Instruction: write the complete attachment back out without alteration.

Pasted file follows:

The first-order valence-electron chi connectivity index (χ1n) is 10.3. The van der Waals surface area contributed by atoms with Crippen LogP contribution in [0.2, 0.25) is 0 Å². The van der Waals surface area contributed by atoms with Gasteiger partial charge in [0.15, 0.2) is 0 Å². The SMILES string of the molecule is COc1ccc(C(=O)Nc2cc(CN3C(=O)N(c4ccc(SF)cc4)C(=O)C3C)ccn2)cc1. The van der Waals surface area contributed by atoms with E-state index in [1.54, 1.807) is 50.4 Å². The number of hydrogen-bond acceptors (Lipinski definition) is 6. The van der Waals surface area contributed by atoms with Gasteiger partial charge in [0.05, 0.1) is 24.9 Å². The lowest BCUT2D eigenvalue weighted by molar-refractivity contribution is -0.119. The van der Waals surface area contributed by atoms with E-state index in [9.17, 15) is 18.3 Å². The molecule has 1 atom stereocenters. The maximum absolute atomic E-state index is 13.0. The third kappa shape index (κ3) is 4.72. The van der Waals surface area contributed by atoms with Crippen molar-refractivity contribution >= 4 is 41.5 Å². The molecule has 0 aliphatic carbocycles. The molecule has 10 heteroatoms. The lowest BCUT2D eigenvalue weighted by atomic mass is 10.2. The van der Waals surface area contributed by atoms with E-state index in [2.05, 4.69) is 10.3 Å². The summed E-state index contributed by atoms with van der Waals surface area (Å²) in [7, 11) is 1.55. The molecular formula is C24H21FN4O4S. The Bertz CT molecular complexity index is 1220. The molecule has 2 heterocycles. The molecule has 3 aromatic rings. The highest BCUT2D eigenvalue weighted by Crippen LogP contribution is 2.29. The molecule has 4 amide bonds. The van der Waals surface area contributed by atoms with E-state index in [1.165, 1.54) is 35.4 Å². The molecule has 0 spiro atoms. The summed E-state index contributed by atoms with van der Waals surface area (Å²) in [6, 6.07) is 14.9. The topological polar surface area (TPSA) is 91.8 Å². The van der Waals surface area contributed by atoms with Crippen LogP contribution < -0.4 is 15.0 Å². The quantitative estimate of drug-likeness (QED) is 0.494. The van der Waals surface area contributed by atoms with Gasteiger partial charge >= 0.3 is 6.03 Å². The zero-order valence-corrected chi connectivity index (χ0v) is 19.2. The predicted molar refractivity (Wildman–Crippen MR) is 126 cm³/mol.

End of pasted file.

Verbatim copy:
The first-order valence-electron chi connectivity index (χ1n) is 10.3. The van der Waals surface area contributed by atoms with Crippen LogP contribution in [0.2, 0.25) is 0 Å². The van der Waals surface area contributed by atoms with Gasteiger partial charge in [0.15, 0.2) is 0 Å². The SMILES string of the molecule is COc1ccc(C(=O)Nc2cc(CN3C(=O)N(c4ccc(SF)cc4)C(=O)C3C)ccn2)cc1. The van der Waals surface area contributed by atoms with E-state index in [1.54, 1.807) is 50.4 Å². The number of hydrogen-bond acceptors (Lipinski definition) is 6. The van der Waals surface area contributed by atoms with Gasteiger partial charge in [0.05, 0.1) is 24.9 Å². The lowest BCUT2D eigenvalue weighted by molar-refractivity contribution is -0.119. The van der Waals surface area contributed by atoms with E-state index in [9.17, 15) is 18.3 Å². The molecule has 1 atom stereocenters. The maximum absolute atomic E-state index is 13.0. The third kappa shape index (κ3) is 4.72. The van der Waals surface area contributed by atoms with Crippen molar-refractivity contribution >= 4 is 41.5 Å². The molecule has 0 aliphatic carbocycles. The molecule has 10 heteroatoms. The lowest BCUT2D eigenvalue weighted by atomic mass is 10.2. The van der Waals surface area contributed by atoms with E-state index in [2.05, 4.69) is 10.3 Å². The summed E-state index contributed by atoms with van der Waals surface area (Å²) in [7, 11) is 1.55. The molecular formula is C24H21FN4O4S. The Bertz CT molecular complexity index is 1220. The molecule has 2 heterocycles. The molecule has 3 aromatic rings. The highest BCUT2D eigenvalue weighted by Crippen LogP contribution is 2.29. The molecule has 4 amide bonds. The van der Waals surface area contributed by atoms with E-state index in [1.165, 1.54) is 35.4 Å². The molecule has 0 spiro atoms. The summed E-state index contributed by atoms with van der Waals surface area (Å²) in [6, 6.07) is 14.9. The topological polar surface area (TPSA) is 91.8 Å². The van der Waals surface area contributed by atoms with Crippen LogP contribution < -0.4 is 15.0 Å². The quantitative estimate of drug-likeness (QED) is 0.494. The van der Waals surface area contributed by atoms with Gasteiger partial charge >= 0.3 is 6.03 Å². The zero-order valence-corrected chi connectivity index (χ0v) is 19.2. The predicted molar refractivity (Wildman–Crippen MR) is 126 cm³/mol.